While plastic isn't bad on its face, the plastic on the bottom portion of this drive is incredibly thin. Because the drive is likely to be used in semi-permanent setups, that may not be an issue. However, I do worry about long-term durability with a housing that's this thin on one side.

The other caveat is one that accompanies every low-profile flash drive: be sure you have a way to keep track of it. Whether that means placing it in a USB port and never removing it, or attaching a lanyard or keychain to the lip, this thing is so small that you'll be glad you did. As someone prone to losing even normal-sized flash drives (and I doubt I'm alone), this is my number one concern with low-profile models.

Finally, there's no activity light to be seen on this drive. That won't be a deal-breaker for most people, but it's worth keeping in mind. If you absolutely need a visual cue when the drive is working, you won't find one here.

SanDisk Ultra Fit USB 3.1 flash drive: Competition

Sandisk Ultra Fit Samsung Fit Plus Usb Flash Drives

Source: Dan Thorp-Lancaster / Windows Central (Image credit: Source: Dan Thorp-Lancaster / Windows Central)

The world of slim flash drives isn't small; there are plenty of alternatives out there that are worth considering. One of the main competitors that sets itself apart in a few different ways is the Samsung FIT Plus. Not only is it of a sturdier build quality, but it tops out with sequential read speeds of 400 MB/s, which dwarfs the SanDisk Ultra Fit's.

In real-world performance, the two are likely to perform very similar, however. The Samsung FIT Plus managed to hit write speeds around 60 MB/s in the same real-world video file transfer test as the SanDisk Ultra Fit, making the difference negligible. If you plan to frequently remove the drive, you'll find the SanDisk Ultra Fit easier to grip as well thanks to its raised lip.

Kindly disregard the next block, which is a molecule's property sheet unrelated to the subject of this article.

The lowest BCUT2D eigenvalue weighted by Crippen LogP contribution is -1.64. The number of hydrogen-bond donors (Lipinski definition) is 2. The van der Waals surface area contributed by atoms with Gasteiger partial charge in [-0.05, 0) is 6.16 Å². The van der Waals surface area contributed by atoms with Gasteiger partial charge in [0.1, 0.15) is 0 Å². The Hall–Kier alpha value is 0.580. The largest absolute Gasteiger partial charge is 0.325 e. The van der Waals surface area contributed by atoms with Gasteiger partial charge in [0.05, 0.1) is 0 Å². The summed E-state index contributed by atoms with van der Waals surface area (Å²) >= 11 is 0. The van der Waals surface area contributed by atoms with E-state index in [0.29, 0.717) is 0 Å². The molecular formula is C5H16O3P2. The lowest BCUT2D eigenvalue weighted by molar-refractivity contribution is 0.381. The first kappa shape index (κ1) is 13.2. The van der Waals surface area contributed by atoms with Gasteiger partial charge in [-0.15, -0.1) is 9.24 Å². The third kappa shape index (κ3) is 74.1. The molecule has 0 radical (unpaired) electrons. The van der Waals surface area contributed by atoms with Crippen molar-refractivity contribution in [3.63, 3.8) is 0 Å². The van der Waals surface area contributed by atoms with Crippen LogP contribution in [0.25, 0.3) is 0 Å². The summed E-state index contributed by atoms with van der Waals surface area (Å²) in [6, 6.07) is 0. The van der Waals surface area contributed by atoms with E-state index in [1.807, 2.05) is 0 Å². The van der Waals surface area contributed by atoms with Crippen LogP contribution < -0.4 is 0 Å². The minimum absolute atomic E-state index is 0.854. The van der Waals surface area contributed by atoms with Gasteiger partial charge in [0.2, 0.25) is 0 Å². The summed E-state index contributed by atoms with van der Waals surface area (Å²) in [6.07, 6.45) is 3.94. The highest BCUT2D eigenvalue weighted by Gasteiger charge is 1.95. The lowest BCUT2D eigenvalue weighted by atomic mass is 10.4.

Another option in the low-profile space is the PNY Elite-X Fit. It's also a USB 3.1 drive and is available in a range of sizes. You'll see higher rated speeds here of 200 MB/s, but it also comes kitted out with a texture that makes it easy to grip.

In either case, the difference in pricing isn't vast. The Samsung FIT Plus is a bit more expensive on some capacities and lower on others, starting at $10 for 32GB and going up to $42 for the 256GB model. The PNY Elite-X Fit, meanwhile, comes in at $14 for a 64GB model and goes up to $70 for a 512GB option.

SanDisk Ultra Fit USB 3.1 flash drive: Should you buy it?

Sandisk Ultra Fit Usb Flash Drive

Source: Dan Thorp-Lancaster / Windows Central (Image credit: Source: Dan Thorp-Lancaster / Windows Central)

You should buy this if ...

  • You want one of the slimmest drives available
  • You don't need the absolute fastest speeds
  • You're looking for a variety of sizes
  • You want a tried-and-true brand

You shouldn't buy this if...

  • You want the absolute fastest speeds
  • You value durability above all else
  • You're prone to losing flash drives
  • You need storage for more robust tasks

If you want one of the slimmest flash drives you can get your hands on, you can't go wrong with the SanDisk Ultra Fit. It's available in a bunch of different capacities, and it's super affordable to boot. SanDisk is also one of the most recognized brands in storage for a reason, so you know you're getting a reliable product.

The SanDisk Ultra Fit is an excellent choice for lots of passive, semi-permanent storage uses, like backing up documents and media, particularly if you value the security offered by SanDisk SecureAccess. For more intense tasks that USB drives aren't great for, like storing your Steam library or video editing, you're much better off going with one of the best external solid state drives. However, the value here is great considering you can snag a decent amount of storage for around $10.

Dan Thorp-Lancaster

Dan Thorp-Lancaster is the former Editor-in-Chief of Windows Central. He began working with Windows Central, Android Central, and iMore as a news writer in 2014 and is obsessed with tech of all sorts. You can follow Dan on Twitter @DthorpL and Instagram @heyitsdtl